Where I was in Canada, most people who went to church belonged to one of two churches, either the United Church of Canada, or the Ukrainian Orthodox Church. They weren’t really interested in hearing our message, or changing their way of life.

A change came around Christmas, though.  First of all, we changed our door approach to talk more about the birth of our Saviour. (See that?  I’m talking about Canada, so I just used a Canadian/British spelling)  People were more likely to let us in their homes.

Although, this could have had something to do with it.
Although, this might have had something to do with it.

Christmas on a mission is such an amazing time.  Missionaries are already so focused on the Savior, (I’m talking about missionaries in general, so that gets an American spelling) and, despite what the cheesy shows on TV and the “Holiday” advertisements tell you, most people who celebrate Christmas do remember Christ.  To have our message well (okay, better) received, to truly focus on what Christ and what Christmas is all about is the most amazing thing.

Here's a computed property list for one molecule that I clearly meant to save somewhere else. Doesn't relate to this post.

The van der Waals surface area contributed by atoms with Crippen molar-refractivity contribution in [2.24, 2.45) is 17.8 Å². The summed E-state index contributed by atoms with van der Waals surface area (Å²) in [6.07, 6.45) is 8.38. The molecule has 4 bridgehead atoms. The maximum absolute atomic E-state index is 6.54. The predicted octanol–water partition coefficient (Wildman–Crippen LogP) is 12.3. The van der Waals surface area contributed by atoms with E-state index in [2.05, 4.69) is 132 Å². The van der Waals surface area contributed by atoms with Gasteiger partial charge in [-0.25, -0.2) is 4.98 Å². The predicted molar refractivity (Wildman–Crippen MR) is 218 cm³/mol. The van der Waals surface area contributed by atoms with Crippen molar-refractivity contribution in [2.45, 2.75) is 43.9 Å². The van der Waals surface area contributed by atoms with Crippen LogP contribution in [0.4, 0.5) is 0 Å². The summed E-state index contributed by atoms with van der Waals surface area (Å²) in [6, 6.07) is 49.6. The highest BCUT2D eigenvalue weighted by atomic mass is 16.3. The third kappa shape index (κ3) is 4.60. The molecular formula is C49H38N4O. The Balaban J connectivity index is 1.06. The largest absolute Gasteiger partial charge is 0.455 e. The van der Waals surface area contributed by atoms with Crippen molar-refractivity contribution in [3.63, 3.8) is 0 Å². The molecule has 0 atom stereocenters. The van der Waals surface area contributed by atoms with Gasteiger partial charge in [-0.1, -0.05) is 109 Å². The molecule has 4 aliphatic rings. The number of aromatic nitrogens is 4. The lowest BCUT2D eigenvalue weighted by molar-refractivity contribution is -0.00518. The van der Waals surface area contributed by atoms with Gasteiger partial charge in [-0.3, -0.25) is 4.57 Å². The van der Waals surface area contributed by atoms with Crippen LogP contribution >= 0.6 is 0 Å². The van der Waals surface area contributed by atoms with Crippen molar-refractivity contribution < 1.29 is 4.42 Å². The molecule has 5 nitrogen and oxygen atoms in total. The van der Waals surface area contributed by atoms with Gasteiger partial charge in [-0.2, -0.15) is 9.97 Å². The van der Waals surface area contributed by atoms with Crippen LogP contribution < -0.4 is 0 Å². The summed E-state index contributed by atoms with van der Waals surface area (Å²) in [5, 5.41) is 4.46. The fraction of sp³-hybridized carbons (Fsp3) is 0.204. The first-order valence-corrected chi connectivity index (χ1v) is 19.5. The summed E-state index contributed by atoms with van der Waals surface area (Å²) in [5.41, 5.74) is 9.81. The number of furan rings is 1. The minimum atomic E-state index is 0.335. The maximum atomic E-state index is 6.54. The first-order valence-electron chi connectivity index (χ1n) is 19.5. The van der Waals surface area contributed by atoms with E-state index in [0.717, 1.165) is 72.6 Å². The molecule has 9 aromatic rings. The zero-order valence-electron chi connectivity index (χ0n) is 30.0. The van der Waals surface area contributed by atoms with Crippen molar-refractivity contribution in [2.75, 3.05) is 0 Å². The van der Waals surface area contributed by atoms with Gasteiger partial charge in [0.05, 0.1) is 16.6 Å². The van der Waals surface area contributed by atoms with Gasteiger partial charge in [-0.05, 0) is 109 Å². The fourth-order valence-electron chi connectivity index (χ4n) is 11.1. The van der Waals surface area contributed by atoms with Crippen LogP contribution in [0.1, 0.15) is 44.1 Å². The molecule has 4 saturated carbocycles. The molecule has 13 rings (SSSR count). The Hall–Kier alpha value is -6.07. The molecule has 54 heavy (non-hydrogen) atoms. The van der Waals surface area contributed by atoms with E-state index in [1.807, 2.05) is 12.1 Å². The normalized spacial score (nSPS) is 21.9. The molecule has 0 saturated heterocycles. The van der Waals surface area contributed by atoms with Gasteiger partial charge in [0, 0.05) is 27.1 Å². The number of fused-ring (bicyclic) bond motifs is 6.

The last two weeks of my mission, the temperature never got above -45.  We weren’t allowed outside for more than five minutes at a time, and, of course, that’s when the engine block heater on our car decided to conk out on us.  I spent the last days of my mission stuck inside the mouse-infested apartment with my two companions (fortunately, there was a family-owned grocery store across the street, so we weren’t hurting for food).  It was a very difficult time (even though I love Sister Jackson and Sister Johnson) and not a very spectacular way to end the mission.  Even so, I was glad that I stayed an extra 6 weeks, so I could spend another Christmas in the missionfield.

When I got home, and my family was so eager to have the delayed Christmas that they had planned for me, I wasn’t really all that interested in opening presents, I would have just as soon shared the love and spirit that I felt for the special time of year.